Passion for hunting puts VandeHey right on target for sharing faith

By Steve Wideman | For The Compass | November 13, 2013

KAUKAUNA — The 10 points of the massive deer’s antlers shone like a surreal halo in the early morning light of opening day of the 2001 bow hunting season.

Jim VandeHey watches for deer while bow hunting near his rural Kaukauna home. (Steve Wideman | For The Compass)
Jim VandeHey watches for deer while bow hunting near his rural Kaukauna home. (Steve Wideman | For The Compass)

Although the animal appeared 100 yards away, Jim VandeHey, perched in a tree stand and outfitted in camouflage clothes and face paint, had no trouble seeing the deer slowly making its way toward him across an open field near his rural Kaukauna home.

VandeHey took a full, 70-pound draw of his compound bow assuring the arrow perched in the arrow rest would travel at maximum velocity toward its target.

As VandeHey counted the seconds until the deer came in range, his thoughts turned to a prayer he offered to God at the start of the hunt.

“My pre-hunt ritual always includes connecting with God through prayer,” VandeHey said. “Well, I had applied for a new job, but was hung up on the fact I wouldn’t be able to hunt so much. I was joking with God — that’s kind of how our relationship is — and I told God he could erase all my job concerns by allowing me to get a buck right now. I kid you not. That deer was lit up like a bright light was shining on it.”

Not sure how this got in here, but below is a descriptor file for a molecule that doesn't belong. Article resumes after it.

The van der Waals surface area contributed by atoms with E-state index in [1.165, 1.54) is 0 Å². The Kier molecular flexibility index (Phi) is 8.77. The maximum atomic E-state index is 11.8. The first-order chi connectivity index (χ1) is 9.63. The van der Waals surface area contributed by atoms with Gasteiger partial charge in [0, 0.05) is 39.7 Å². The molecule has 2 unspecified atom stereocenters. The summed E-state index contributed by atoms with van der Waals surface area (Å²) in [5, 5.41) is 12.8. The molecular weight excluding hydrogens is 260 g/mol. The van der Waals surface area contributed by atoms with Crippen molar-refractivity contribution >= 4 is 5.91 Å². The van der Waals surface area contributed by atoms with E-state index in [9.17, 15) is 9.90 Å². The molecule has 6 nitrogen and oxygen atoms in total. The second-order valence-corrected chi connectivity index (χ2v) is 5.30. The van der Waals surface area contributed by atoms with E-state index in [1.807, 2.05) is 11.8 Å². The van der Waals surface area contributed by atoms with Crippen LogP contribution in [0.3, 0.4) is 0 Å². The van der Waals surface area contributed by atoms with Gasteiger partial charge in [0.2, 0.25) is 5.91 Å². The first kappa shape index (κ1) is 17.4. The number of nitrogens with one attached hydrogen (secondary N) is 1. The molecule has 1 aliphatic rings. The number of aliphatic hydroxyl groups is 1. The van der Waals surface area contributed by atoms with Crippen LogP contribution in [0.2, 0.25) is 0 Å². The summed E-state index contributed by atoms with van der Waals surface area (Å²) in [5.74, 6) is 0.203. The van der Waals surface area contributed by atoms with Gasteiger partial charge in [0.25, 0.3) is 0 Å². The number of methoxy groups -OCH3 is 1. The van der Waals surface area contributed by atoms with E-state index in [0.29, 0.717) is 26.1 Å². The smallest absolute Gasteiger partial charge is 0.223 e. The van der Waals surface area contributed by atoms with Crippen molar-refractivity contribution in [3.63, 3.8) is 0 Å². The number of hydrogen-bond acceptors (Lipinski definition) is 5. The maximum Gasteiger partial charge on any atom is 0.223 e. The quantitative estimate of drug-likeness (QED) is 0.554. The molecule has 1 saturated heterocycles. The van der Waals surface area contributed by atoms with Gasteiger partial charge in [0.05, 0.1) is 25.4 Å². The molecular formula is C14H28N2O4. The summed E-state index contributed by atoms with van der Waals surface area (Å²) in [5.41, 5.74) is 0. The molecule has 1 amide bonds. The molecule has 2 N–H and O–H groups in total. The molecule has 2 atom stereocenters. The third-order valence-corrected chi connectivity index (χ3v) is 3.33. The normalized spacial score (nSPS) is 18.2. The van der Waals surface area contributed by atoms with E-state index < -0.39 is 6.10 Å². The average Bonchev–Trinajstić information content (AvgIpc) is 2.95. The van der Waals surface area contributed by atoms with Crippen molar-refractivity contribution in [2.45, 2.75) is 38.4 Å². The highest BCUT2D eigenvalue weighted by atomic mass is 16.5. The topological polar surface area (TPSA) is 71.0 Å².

VandeHey got the deer, ending his hunting season.

He didn’t get the job, but with God’s blessing realized the time and opportunity to accompany his father on a Cursillo, a three-day retreat or “short course.”

The story is one of several VandeHey, 41,  tells men attending “Right on Target,” a pilot program of the Green Bay Diocese developed in conjunction with the Department of New Evangelization.

Right on Target is a 90-minute program aimed at increasing the desire in men, particularly those with a passion for hunting, hiking and other outdoor activities, “to make their relationship with Christ better each day,” said VandeHey, a member of Holy Cross Parish in Kaukauna.

“I don’t go into any big theological teachings or anything like that,” VandeHey said. “The program is a discussion involving a good mix of hunting and hiking experiences where God has reached out to me and had a major impact in my transformation to always loving God even more.”

Julianne Stanz, director of new evangelization, said Right on Target “is an initiative where we are intentionally trying to reach out to men not fully engaged in their faith.”

“Part of new evangelization is to reach out with new methods and expressions, to reach out to men we might not necessarily see at Sunday Mass,” Stanz said.

As many as 50 participants have attended Right on Target programs from Niagara to Leona to Oshkosh since September.

Presentations are still planned for Dec. 3 at St. John Nepomucene Parish in Little Chute and Dec. 10 at St. Joseph Parish in Green Bay.

VandeHey leads off the sessions with the story about the opening day deer hunt 12 years ago.